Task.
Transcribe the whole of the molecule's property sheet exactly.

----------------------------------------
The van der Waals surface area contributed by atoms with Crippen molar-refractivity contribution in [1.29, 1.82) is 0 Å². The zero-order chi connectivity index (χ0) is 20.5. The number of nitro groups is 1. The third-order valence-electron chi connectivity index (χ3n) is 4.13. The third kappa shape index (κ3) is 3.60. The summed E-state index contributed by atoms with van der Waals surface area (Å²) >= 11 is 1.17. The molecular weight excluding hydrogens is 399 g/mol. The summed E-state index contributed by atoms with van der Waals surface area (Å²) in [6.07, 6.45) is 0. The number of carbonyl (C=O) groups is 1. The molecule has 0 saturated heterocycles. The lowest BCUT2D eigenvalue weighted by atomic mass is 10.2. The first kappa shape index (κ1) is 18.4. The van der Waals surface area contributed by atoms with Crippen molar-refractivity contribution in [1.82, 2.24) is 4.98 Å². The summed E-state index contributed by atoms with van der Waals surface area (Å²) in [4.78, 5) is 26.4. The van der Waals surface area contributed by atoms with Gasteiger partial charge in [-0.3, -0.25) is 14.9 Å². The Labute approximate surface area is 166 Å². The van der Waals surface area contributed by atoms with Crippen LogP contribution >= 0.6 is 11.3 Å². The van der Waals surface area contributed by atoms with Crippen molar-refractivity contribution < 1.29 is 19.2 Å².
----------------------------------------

The van der Waals surface area contributed by atoms with Crippen molar-refractivity contribution in [1.29, 1.82) is 0 Å². The zero-order chi connectivity index (χ0) is 20.5. The number of nitro groups is 1. The third-order valence-electron chi connectivity index (χ3n) is 4.13. The third kappa shape index (κ3) is 3.60. The summed E-state index contributed by atoms with van der Waals surface area (Å²) >= 11 is 1.17. The molecular weight excluding hydrogens is 399 g/mol. The summed E-state index contributed by atoms with van der Waals surface area (Å²) in [6.07, 6.45) is 0. The number of carbonyl (C=O) groups is 1. The molecule has 0 saturated heterocycles. The lowest BCUT2D eigenvalue weighted by atomic mass is 10.2. The first kappa shape index (κ1) is 18.4. The van der Waals surface area contributed by atoms with Crippen molar-refractivity contribution in [1.82, 2.24) is 4.98 Å². The summed E-state index contributed by atoms with van der Waals surface area (Å²) in [4.78, 5) is 26.4. The van der Waals surface area contributed by atoms with Gasteiger partial charge in [-0.3, -0.25) is 14.9 Å². The Labute approximate surface area is 166 Å². The van der Waals surface area contributed by atoms with Crippen LogP contribution >= 0.6 is 11.3 Å². The van der Waals surface area contributed by atoms with Crippen molar-refractivity contribution < 1.29 is 19.2 Å².